“When you’re thinking about managing a crisis and responding to a crisis, it really is about the people.”— Erika James
That’s when I realized how significant this crisis was and I started paying real attention to the decision that Adam Silver made. We talk about this in the book: this was a decision that could have fundamentally changed the course of the pandemic in the early days. In those arenas, you have people very, very close together, screaming and yelling. It was an environment in which the virus could spread so easily.
Adam Silver took a monumental, risky decision, and one that cost millions of dollars. Yet the way he gathered information and solicited input from a variety of sources really goes back to what we said about diversity of perspective.
WSP: What do you hope that a reader coming to The Prepared Leader for insights will take away from your book?
Wooten: I think for me it’s the importance of creating a culture of prepared leadership. A culture where everybody’s constantly progressing through the five phases: scanning the environment, thinking about what could go wrong. Then, once in crisis mode, it’s about having people empowered to step up and roll up their sleeves.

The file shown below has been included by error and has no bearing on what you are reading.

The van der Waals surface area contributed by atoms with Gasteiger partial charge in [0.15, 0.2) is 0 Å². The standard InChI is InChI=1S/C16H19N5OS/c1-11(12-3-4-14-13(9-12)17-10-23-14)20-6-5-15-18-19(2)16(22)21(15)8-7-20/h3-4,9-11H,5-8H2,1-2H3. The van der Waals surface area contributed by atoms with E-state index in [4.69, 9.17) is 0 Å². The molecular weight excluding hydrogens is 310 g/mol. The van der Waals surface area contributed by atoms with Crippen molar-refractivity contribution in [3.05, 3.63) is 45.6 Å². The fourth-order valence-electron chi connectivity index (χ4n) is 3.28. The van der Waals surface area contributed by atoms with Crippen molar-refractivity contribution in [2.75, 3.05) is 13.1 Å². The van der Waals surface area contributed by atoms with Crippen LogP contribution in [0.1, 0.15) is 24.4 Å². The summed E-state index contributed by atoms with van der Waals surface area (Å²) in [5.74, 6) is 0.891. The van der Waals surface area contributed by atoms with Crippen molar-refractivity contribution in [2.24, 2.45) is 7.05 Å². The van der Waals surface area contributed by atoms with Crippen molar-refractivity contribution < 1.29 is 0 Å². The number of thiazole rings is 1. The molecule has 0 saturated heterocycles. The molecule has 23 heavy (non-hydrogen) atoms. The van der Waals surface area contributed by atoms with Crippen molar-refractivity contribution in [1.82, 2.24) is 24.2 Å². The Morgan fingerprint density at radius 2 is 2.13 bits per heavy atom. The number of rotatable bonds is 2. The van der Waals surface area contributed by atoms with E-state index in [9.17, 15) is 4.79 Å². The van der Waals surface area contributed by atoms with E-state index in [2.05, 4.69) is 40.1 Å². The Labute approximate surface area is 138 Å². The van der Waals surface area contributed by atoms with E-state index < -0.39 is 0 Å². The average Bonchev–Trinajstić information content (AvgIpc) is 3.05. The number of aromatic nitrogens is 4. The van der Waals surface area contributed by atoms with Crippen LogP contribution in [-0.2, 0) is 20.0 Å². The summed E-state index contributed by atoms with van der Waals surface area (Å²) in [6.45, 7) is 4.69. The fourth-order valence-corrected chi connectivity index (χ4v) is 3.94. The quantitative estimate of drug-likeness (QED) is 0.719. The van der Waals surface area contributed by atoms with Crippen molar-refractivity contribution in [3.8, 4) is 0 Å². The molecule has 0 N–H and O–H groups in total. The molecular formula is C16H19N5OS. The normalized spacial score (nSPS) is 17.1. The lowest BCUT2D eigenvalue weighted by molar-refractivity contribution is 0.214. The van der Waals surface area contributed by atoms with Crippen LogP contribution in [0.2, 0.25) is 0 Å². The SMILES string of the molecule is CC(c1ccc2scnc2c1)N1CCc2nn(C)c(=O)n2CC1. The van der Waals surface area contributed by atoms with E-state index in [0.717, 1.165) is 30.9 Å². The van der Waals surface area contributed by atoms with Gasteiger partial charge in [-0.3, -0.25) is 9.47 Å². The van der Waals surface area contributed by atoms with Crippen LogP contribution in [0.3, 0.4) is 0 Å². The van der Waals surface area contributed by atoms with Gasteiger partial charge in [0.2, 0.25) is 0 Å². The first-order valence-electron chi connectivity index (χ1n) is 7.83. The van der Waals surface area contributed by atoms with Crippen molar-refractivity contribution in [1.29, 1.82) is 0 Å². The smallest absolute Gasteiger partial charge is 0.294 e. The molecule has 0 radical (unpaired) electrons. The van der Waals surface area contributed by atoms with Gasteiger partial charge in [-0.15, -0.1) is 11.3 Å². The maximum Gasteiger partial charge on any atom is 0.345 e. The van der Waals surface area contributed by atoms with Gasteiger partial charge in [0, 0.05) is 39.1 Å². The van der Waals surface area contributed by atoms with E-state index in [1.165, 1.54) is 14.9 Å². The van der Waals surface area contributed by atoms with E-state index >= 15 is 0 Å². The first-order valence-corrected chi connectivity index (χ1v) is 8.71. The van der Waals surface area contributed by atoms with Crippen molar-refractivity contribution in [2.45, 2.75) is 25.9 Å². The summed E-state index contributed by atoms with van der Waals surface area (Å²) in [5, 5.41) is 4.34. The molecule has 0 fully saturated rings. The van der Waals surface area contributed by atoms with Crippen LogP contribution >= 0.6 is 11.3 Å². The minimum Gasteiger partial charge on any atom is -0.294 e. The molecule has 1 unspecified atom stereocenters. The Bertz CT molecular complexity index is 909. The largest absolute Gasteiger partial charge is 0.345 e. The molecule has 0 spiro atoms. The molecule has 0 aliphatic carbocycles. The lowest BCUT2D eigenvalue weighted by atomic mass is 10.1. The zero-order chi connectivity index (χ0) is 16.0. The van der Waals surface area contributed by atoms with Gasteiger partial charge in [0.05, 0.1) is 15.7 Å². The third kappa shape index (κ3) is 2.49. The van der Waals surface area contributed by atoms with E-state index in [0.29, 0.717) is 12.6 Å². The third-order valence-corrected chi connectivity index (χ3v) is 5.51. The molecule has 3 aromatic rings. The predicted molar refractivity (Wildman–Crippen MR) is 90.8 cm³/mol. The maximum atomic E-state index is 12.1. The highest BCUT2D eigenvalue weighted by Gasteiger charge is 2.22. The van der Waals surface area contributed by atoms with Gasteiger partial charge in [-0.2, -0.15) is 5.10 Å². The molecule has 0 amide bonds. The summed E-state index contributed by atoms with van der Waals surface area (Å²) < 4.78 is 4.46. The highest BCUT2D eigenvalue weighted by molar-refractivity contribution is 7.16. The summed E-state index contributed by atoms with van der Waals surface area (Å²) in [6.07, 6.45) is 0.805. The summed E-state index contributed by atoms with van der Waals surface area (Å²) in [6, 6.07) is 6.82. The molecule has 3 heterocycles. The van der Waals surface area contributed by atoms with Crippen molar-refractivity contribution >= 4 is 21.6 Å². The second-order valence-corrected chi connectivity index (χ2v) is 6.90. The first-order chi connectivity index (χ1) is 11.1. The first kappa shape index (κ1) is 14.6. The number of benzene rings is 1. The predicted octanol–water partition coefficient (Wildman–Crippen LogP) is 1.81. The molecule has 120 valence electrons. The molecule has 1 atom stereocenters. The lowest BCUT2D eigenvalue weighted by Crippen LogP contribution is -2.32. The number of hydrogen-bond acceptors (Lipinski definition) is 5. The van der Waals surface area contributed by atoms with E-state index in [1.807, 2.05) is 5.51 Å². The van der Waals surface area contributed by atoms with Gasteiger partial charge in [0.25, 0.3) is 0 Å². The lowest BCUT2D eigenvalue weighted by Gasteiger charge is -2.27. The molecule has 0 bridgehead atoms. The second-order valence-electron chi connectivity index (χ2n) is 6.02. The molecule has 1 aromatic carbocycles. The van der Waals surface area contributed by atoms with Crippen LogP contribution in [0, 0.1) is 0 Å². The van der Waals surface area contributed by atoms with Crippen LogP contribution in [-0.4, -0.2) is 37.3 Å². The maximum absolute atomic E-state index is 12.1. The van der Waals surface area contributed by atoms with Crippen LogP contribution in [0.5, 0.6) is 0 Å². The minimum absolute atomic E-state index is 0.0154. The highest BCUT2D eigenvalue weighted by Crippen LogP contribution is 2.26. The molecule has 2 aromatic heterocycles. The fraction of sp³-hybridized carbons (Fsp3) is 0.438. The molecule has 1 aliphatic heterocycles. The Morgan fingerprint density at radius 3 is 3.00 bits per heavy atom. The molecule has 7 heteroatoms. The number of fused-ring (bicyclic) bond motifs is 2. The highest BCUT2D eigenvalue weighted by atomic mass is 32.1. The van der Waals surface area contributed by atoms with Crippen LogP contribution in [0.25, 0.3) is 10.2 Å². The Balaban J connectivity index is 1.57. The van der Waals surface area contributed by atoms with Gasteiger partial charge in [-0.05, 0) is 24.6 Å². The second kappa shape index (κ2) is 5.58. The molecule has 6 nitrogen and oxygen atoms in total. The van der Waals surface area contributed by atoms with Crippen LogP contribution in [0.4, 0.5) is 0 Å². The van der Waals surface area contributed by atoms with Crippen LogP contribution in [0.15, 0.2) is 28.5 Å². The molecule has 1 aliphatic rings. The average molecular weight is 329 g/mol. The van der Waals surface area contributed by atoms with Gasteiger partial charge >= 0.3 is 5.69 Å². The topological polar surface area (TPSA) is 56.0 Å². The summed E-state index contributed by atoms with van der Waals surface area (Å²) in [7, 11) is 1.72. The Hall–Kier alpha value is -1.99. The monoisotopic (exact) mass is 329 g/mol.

It’s also really about the importance of learning at the individual level and at the team level. What you want is when your team comes together the learning is always more than one plus one; you want all of your people thinking proactively about the system and scanning their environment. This, for me, is having a culture of prepared leadership.
James: And I would add two things to what Lynn said. One is, when you’re thinking about managing a crisis and responding to a crisis, it really is about the people. And if you surround yourself with people that you trust, they’re the ones who are going to go through the fire with you. They’re the ones who are going to be there through the thick and thin and help you resolve the challenge that you’re experiencing. Having trusted counterparts throughout this process is a critical aspect of prepared leadership.
And the other thing I would say, touching on Lynn’s comments on learning, is that you shouldn’t learn for learning’s sake. You want to be able to do something with the information you gather. Crises can generate opportunities, but you only leverage those opportunities if you make investments based on new information; if your teams are able to deploy the new skills they’ve developed through really challenging circumstances. Learning allows for creative, innovative ideas to emerge, if we are intentional about seeking those opportunities.